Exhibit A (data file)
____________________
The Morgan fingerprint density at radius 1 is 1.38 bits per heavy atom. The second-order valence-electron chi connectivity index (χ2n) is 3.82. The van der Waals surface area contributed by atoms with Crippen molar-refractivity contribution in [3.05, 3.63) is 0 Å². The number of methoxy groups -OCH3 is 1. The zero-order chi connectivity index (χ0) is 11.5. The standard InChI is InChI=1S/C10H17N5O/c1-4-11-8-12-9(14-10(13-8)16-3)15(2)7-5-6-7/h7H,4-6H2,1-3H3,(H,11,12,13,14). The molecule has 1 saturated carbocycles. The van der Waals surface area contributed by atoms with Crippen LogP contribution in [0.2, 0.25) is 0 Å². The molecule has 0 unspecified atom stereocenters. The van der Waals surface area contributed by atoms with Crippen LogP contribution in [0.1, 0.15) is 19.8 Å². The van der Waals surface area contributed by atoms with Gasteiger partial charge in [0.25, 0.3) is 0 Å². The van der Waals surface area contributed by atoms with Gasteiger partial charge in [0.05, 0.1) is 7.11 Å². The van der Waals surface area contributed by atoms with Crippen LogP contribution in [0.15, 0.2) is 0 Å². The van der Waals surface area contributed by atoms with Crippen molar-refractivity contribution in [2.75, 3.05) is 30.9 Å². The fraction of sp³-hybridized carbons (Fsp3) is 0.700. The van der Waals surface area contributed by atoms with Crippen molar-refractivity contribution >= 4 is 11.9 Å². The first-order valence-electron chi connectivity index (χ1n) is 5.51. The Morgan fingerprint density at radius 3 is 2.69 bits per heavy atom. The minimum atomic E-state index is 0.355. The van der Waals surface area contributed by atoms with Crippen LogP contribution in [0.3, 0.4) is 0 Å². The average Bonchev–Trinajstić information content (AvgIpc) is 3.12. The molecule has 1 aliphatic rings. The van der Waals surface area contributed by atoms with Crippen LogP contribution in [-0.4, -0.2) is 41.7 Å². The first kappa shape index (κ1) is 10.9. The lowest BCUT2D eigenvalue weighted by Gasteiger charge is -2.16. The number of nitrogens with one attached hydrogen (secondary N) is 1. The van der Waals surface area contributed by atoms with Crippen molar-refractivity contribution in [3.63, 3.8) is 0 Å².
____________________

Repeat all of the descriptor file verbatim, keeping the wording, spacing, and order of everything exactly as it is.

The Morgan fingerprint density at radius 1 is 1.38 bits per heavy atom. The second-order valence-electron chi connectivity index (χ2n) is 3.82. The van der Waals surface area contributed by atoms with Crippen molar-refractivity contribution in [3.05, 3.63) is 0 Å². The number of methoxy groups -OCH3 is 1. The zero-order chi connectivity index (χ0) is 11.5. The standard InChI is InChI=1S/C10H17N5O/c1-4-11-8-12-9(14-10(13-8)16-3)15(2)7-5-6-7/h7H,4-6H2,1-3H3,(H,11,12,13,14). The molecule has 1 saturated carbocycles. The van der Waals surface area contributed by atoms with Crippen LogP contribution in [0.2, 0.25) is 0 Å². The molecule has 0 unspecified atom stereocenters. The van der Waals surface area contributed by atoms with Crippen LogP contribution in [0.1, 0.15) is 19.8 Å². The van der Waals surface area contributed by atoms with Gasteiger partial charge in [0.25, 0.3) is 0 Å². The van der Waals surface area contributed by atoms with Gasteiger partial charge in [0.05, 0.1) is 7.11 Å². The van der Waals surface area contributed by atoms with Crippen LogP contribution in [0.15, 0.2) is 0 Å². The van der Waals surface area contributed by atoms with Crippen molar-refractivity contribution in [2.75, 3.05) is 30.9 Å². The fraction of sp³-hybridized carbons (Fsp3) is 0.700. The van der Waals surface area contributed by atoms with Crippen molar-refractivity contribution >= 4 is 11.9 Å². The first-order valence-electron chi connectivity index (χ1n) is 5.51. The Morgan fingerprint density at radius 3 is 2.69 bits per heavy atom. The minimum atomic E-state index is 0.355. The van der Waals surface area contributed by atoms with Crippen LogP contribution in [0.3, 0.4) is 0 Å². The average Bonchev–Trinajstić information content (AvgIpc) is 3.12. The molecule has 1 aliphatic rings. The van der Waals surface area contributed by atoms with Crippen LogP contribution in [-0.4, -0.2) is 41.7 Å². The first kappa shape index (κ1) is 10.9. The lowest BCUT2D eigenvalue weighted by Gasteiger charge is -2.16. The number of nitrogens with one attached hydrogen (secondary N) is 1. The van der Waals surface area contributed by atoms with Crippen molar-refractivity contribution in [3.63, 3.8) is 0 Å².